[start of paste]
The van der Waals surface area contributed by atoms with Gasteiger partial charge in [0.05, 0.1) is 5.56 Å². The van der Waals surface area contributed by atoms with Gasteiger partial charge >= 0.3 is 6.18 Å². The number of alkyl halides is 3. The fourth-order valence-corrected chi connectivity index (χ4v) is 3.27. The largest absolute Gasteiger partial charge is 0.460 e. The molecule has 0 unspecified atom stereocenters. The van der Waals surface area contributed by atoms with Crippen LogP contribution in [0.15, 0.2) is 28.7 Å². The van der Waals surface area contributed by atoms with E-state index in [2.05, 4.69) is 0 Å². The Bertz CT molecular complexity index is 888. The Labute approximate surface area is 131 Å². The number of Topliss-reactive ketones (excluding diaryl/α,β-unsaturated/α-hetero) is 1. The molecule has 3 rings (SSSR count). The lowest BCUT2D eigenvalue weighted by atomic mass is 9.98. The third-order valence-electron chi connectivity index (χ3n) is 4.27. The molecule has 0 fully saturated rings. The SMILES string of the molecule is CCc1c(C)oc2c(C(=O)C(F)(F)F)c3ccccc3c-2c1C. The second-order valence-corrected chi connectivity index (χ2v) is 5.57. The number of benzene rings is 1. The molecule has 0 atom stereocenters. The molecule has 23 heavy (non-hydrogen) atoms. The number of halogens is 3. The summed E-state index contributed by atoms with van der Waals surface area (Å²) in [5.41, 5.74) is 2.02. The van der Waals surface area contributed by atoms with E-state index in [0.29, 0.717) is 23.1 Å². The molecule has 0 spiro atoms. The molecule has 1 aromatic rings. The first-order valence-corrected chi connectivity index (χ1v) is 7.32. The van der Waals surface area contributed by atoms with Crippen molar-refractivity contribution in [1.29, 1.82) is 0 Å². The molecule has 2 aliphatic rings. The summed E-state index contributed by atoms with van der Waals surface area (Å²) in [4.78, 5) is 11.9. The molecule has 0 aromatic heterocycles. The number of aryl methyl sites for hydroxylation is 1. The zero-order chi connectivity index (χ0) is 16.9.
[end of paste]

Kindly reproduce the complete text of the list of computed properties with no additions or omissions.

The van der Waals surface area contributed by atoms with Gasteiger partial charge in [0.05, 0.1) is 5.56 Å². The van der Waals surface area contributed by atoms with Gasteiger partial charge >= 0.3 is 6.18 Å². The number of alkyl halides is 3. The fourth-order valence-corrected chi connectivity index (χ4v) is 3.27. The largest absolute Gasteiger partial charge is 0.460 e. The molecule has 0 unspecified atom stereocenters. The van der Waals surface area contributed by atoms with Crippen LogP contribution in [0.15, 0.2) is 28.7 Å². The van der Waals surface area contributed by atoms with E-state index in [2.05, 4.69) is 0 Å². The Bertz CT molecular complexity index is 888. The Labute approximate surface area is 131 Å². The number of Topliss-reactive ketones (excluding diaryl/α,β-unsaturated/α-hetero) is 1. The molecule has 3 rings (SSSR count). The lowest BCUT2D eigenvalue weighted by atomic mass is 9.98. The third-order valence-electron chi connectivity index (χ3n) is 4.27. The molecule has 0 fully saturated rings. The SMILES string of the molecule is CCc1c(C)oc2c(C(=O)C(F)(F)F)c3ccccc3c-2c1C. The second-order valence-corrected chi connectivity index (χ2v) is 5.57. The number of benzene rings is 1. The molecule has 0 atom stereocenters. The molecule has 23 heavy (non-hydrogen) atoms. The number of halogens is 3. The summed E-state index contributed by atoms with van der Waals surface area (Å²) in [5.41, 5.74) is 2.02. The van der Waals surface area contributed by atoms with E-state index in [0.29, 0.717) is 23.1 Å². The molecule has 0 spiro atoms. The molecule has 1 aromatic rings. The first-order valence-corrected chi connectivity index (χ1v) is 7.32. The van der Waals surface area contributed by atoms with Crippen molar-refractivity contribution in [1.29, 1.82) is 0 Å². The molecule has 2 aliphatic rings. The summed E-state index contributed by atoms with van der Waals surface area (Å²) in [4.78, 5) is 11.9. The molecule has 0 aromatic heterocycles. The number of aryl methyl sites for hydroxylation is 1. The zero-order chi connectivity index (χ0) is 16.9.